Okra time

According to my plant it was okra time.  I haven’t ever had okra time before, so I didn’t really know what the moves were.  I ended up putting these into a quart jar with dill pickle brine and straight into the refrigerator.  They’re pretty good that way.

Isn’t the okra flower beautiful?


10 responses to this post.

  1. Just a suggestion, pick that Okra when it is smaller. It will be much more tender that way. I pick mine no more than 2-3 inches long.


  2. Posted by thebeadden on July 14, 2012 at 9:11 am

    I’d grow it just for the flower!


  3. Okra is a member of the hibiscus family. You can really see it in the flower. I don’t grow it here, although I probably should, but it isn’t one of our favorite veggies. So I don’t give it garden space. Pickled is really the only way I really like okra, and your first commenter is right. Pick the okras when they are smaller and they will be much more tender.


  4. Posted by Christie on July 14, 2012 at 2:07 pm

    OKRA!!! We grew okra on a whim last year (had NO idea what to do with it), and by the end of the summer, the plants were about 7′ tall. They produced ALL summer long! I ended up processing, slicing up, and freezing bags and bags of the stuff. No joke, we plan to make this okra gumbo recipe tomorrow from some of last summer’s stores: http://southernfood.about.com/od/crockpotsoup/r/bl00109c.htm. (It’s really, really delicious!).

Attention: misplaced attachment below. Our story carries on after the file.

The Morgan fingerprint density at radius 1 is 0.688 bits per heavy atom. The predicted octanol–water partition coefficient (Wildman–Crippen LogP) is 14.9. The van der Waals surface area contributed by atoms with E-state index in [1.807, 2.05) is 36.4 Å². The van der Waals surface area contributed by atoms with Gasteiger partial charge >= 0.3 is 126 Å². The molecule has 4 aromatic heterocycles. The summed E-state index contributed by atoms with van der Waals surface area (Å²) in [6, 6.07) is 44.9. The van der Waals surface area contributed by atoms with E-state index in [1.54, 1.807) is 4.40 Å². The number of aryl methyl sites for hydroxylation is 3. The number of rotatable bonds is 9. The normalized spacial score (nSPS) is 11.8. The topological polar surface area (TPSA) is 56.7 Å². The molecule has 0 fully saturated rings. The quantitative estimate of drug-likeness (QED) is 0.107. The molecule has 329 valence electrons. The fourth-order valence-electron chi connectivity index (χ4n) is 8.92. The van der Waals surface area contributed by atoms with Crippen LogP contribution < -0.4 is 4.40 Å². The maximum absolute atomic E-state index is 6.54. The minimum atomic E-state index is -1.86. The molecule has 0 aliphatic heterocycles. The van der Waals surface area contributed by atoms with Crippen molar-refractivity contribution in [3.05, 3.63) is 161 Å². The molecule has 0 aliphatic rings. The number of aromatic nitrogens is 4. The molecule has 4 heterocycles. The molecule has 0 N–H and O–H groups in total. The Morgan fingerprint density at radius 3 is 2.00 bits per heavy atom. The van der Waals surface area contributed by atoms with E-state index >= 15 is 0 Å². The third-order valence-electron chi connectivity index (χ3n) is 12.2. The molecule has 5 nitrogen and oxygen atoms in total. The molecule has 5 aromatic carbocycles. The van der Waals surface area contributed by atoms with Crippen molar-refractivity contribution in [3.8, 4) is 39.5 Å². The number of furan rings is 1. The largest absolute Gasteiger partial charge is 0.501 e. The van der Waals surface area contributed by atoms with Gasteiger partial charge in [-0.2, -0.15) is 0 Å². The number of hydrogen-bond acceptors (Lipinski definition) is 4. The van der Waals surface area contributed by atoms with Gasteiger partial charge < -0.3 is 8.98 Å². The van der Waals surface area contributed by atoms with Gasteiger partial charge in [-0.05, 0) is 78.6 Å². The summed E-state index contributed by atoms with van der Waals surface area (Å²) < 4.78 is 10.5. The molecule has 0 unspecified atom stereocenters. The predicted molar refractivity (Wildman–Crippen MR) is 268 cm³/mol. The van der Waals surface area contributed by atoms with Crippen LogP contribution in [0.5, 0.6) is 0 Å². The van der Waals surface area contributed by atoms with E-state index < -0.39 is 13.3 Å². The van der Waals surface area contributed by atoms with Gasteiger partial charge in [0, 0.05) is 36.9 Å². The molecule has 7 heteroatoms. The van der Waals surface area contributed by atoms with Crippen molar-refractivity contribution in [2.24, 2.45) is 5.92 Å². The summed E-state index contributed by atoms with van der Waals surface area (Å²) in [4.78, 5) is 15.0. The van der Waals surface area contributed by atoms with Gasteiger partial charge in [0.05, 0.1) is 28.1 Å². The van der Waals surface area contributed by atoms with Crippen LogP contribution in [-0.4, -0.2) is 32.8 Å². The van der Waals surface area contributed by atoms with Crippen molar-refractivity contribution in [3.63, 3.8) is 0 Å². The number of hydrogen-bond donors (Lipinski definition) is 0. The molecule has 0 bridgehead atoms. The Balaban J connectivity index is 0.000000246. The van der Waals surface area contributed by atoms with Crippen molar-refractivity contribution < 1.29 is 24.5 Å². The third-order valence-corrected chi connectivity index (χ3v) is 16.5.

5. Posted by AllyAlly on July 16, 2012 at 10:34 am

    My okra has REALLY taken off, I had no idea what to expect but they are about 5′ tall now and we pull off 10-20 okra per night. If you pull them when they are about pinky length and throw them on a cookie sheet with olive oil and some seasoning and roast them at about 400 for 10 minutes or so (until they are a little bit brown and crispy) they taste VERY much like french fries! We eat them that way a few times a week and pickle the rest 🙂 They are quite the delight and are growing lovely despite the 115 degree weather 🙂


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